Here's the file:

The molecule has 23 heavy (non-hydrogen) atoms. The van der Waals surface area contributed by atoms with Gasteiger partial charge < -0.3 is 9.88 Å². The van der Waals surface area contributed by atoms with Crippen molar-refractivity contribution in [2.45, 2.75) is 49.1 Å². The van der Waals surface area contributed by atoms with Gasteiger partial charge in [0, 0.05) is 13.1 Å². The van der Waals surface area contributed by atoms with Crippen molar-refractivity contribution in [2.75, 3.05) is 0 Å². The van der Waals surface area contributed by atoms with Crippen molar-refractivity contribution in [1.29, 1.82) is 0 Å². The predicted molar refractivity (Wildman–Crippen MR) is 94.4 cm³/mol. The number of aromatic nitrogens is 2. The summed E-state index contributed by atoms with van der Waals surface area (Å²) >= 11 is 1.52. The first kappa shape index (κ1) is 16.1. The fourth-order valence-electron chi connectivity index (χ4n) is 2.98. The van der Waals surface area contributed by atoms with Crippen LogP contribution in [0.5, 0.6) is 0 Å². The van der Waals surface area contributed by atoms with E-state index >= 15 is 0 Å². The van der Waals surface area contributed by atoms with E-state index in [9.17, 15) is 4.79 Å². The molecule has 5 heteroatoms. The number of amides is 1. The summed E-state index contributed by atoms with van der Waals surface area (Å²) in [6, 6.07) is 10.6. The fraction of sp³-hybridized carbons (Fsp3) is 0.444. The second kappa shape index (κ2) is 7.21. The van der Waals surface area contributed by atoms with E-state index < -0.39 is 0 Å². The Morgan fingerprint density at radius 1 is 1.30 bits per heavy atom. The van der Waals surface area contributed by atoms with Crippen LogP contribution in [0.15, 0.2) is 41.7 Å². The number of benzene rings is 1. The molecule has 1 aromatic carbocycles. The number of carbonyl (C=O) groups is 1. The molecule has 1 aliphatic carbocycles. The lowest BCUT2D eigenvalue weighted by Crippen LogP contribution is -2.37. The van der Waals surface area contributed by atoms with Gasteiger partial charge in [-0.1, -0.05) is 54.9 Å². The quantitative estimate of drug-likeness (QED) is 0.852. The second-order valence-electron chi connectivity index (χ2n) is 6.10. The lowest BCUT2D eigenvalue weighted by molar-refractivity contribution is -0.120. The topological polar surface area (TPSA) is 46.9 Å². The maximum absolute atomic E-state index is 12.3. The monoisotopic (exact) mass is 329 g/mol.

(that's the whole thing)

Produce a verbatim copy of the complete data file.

The molecule has 23 heavy (non-hydrogen) atoms. The van der Waals surface area contributed by atoms with Gasteiger partial charge < -0.3 is 9.88 Å². The van der Waals surface area contributed by atoms with Crippen molar-refractivity contribution in [2.45, 2.75) is 49.1 Å². The van der Waals surface area contributed by atoms with Gasteiger partial charge in [0, 0.05) is 13.1 Å². The van der Waals surface area contributed by atoms with Crippen molar-refractivity contribution in [2.75, 3.05) is 0 Å². The van der Waals surface area contributed by atoms with Crippen molar-refractivity contribution in [1.29, 1.82) is 0 Å². The predicted molar refractivity (Wildman–Crippen MR) is 94.4 cm³/mol. The number of aromatic nitrogens is 2. The summed E-state index contributed by atoms with van der Waals surface area (Å²) >= 11 is 1.52. The first kappa shape index (κ1) is 16.1. The fourth-order valence-electron chi connectivity index (χ4n) is 2.98. The van der Waals surface area contributed by atoms with Crippen LogP contribution in [0.5, 0.6) is 0 Å². The van der Waals surface area contributed by atoms with E-state index >= 15 is 0 Å². The van der Waals surface area contributed by atoms with E-state index in [9.17, 15) is 4.79 Å². The molecule has 5 heteroatoms. The number of amides is 1. The summed E-state index contributed by atoms with van der Waals surface area (Å²) in [6, 6.07) is 10.6. The fraction of sp³-hybridized carbons (Fsp3) is 0.444. The second kappa shape index (κ2) is 7.21. The van der Waals surface area contributed by atoms with E-state index < -0.39 is 0 Å². The Morgan fingerprint density at radius 1 is 1.30 bits per heavy atom. The van der Waals surface area contributed by atoms with Crippen LogP contribution in [0.15, 0.2) is 41.7 Å². The number of benzene rings is 1. The molecule has 1 aromatic carbocycles. The number of carbonyl (C=O) groups is 1. The molecule has 1 aliphatic carbocycles. The lowest BCUT2D eigenvalue weighted by Crippen LogP contribution is -2.37. The van der Waals surface area contributed by atoms with Gasteiger partial charge in [-0.1, -0.05) is 54.9 Å². The quantitative estimate of drug-likeness (QED) is 0.852. The second-order valence-electron chi connectivity index (χ2n) is 6.10. The lowest BCUT2D eigenvalue weighted by molar-refractivity contribution is -0.120. The topological polar surface area (TPSA) is 46.9 Å². The maximum absolute atomic E-state index is 12.3. The monoisotopic (exact) mass is 329 g/mol.